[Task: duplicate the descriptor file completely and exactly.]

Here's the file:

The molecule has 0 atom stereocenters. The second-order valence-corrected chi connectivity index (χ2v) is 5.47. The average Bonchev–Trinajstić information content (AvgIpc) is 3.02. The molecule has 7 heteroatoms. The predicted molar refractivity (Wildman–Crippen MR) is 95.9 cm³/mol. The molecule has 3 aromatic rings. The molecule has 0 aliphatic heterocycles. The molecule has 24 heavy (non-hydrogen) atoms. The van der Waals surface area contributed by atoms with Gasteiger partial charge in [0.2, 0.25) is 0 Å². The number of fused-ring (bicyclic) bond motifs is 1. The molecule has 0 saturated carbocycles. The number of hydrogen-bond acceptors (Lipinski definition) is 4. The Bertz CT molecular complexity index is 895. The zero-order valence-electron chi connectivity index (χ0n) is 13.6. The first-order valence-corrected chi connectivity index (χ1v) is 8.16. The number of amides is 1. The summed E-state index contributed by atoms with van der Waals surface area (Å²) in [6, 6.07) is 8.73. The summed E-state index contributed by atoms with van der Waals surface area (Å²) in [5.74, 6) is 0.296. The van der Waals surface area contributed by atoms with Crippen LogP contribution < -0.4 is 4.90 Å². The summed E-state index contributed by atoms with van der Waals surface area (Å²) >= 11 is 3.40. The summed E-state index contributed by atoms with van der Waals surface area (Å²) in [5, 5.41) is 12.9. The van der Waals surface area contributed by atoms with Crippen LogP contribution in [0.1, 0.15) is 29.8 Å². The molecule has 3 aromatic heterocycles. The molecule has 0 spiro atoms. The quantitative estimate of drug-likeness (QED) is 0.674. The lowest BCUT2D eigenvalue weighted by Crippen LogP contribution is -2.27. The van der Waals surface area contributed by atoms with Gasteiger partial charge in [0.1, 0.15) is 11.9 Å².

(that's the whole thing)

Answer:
The molecule has 0 atom stereocenters. The second-order valence-corrected chi connectivity index (χ2v) is 5.47. The average Bonchev–Trinajstić information content (AvgIpc) is 3.02. The molecule has 7 heteroatoms. The predicted molar refractivity (Wildman–Crippen MR) is 95.9 cm³/mol. The molecule has 3 aromatic rings. The molecule has 0 aliphatic heterocycles. The molecule has 24 heavy (non-hydrogen) atoms. The van der Waals surface area contributed by atoms with Gasteiger partial charge in [0.2, 0.25) is 0 Å². The number of fused-ring (bicyclic) bond motifs is 1. The molecule has 0 saturated carbocycles. The number of hydrogen-bond acceptors (Lipinski definition) is 4. The Bertz CT molecular complexity index is 895. The zero-order valence-electron chi connectivity index (χ0n) is 13.6. The first-order valence-corrected chi connectivity index (χ1v) is 8.16. The number of amides is 1. The summed E-state index contributed by atoms with van der Waals surface area (Å²) in [6, 6.07) is 8.73. The summed E-state index contributed by atoms with van der Waals surface area (Å²) in [5.74, 6) is 0.296. The van der Waals surface area contributed by atoms with Crippen LogP contribution < -0.4 is 4.90 Å². The summed E-state index contributed by atoms with van der Waals surface area (Å²) >= 11 is 3.40. The summed E-state index contributed by atoms with van der Waals surface area (Å²) in [5, 5.41) is 12.9. The van der Waals surface area contributed by atoms with Crippen LogP contribution in [0.1, 0.15) is 29.8 Å². The molecule has 3 aromatic heterocycles. The molecule has 0 spiro atoms. The quantitative estimate of drug-likeness (QED) is 0.674. The lowest BCUT2D eigenvalue weighted by Crippen LogP contribution is -2.27. The van der Waals surface area contributed by atoms with Gasteiger partial charge in [0.1, 0.15) is 11.9 Å².